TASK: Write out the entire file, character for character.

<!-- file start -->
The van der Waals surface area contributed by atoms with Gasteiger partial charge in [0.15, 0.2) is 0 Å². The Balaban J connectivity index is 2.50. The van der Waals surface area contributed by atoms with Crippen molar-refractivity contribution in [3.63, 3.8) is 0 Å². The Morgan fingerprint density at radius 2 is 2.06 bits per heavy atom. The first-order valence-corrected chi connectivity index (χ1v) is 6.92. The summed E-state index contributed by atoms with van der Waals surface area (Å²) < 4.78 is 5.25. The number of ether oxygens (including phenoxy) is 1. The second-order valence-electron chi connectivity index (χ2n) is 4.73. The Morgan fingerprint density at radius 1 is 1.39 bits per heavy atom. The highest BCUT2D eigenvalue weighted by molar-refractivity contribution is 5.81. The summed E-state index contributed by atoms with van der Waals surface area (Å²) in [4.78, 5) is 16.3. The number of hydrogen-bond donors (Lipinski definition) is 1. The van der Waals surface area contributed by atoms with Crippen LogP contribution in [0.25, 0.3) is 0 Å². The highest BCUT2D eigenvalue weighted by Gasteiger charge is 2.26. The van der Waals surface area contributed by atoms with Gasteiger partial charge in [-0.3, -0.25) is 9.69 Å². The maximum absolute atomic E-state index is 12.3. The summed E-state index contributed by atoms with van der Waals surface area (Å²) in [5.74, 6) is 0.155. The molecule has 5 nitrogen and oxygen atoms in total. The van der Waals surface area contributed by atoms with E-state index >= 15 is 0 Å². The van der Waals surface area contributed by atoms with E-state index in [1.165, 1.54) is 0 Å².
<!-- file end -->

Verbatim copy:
The van der Waals surface area contributed by atoms with Gasteiger partial charge in [0.15, 0.2) is 0 Å². The Balaban J connectivity index is 2.50. The van der Waals surface area contributed by atoms with Crippen molar-refractivity contribution in [3.63, 3.8) is 0 Å². The Morgan fingerprint density at radius 2 is 2.06 bits per heavy atom. The first-order valence-corrected chi connectivity index (χ1v) is 6.92. The summed E-state index contributed by atoms with van der Waals surface area (Å²) < 4.78 is 5.25. The number of ether oxygens (including phenoxy) is 1. The second-order valence-electron chi connectivity index (χ2n) is 4.73. The Morgan fingerprint density at radius 1 is 1.39 bits per heavy atom. The highest BCUT2D eigenvalue weighted by molar-refractivity contribution is 5.81. The summed E-state index contributed by atoms with van der Waals surface area (Å²) in [4.78, 5) is 16.3. The number of hydrogen-bond donors (Lipinski definition) is 1. The van der Waals surface area contributed by atoms with Crippen LogP contribution in [0.25, 0.3) is 0 Å². The highest BCUT2D eigenvalue weighted by Gasteiger charge is 2.26. The van der Waals surface area contributed by atoms with Gasteiger partial charge in [-0.3, -0.25) is 9.69 Å². The maximum absolute atomic E-state index is 12.3. The summed E-state index contributed by atoms with van der Waals surface area (Å²) in [5.74, 6) is 0.155. The molecule has 5 nitrogen and oxygen atoms in total. The van der Waals surface area contributed by atoms with E-state index >= 15 is 0 Å². The van der Waals surface area contributed by atoms with E-state index in [1.165, 1.54) is 0 Å².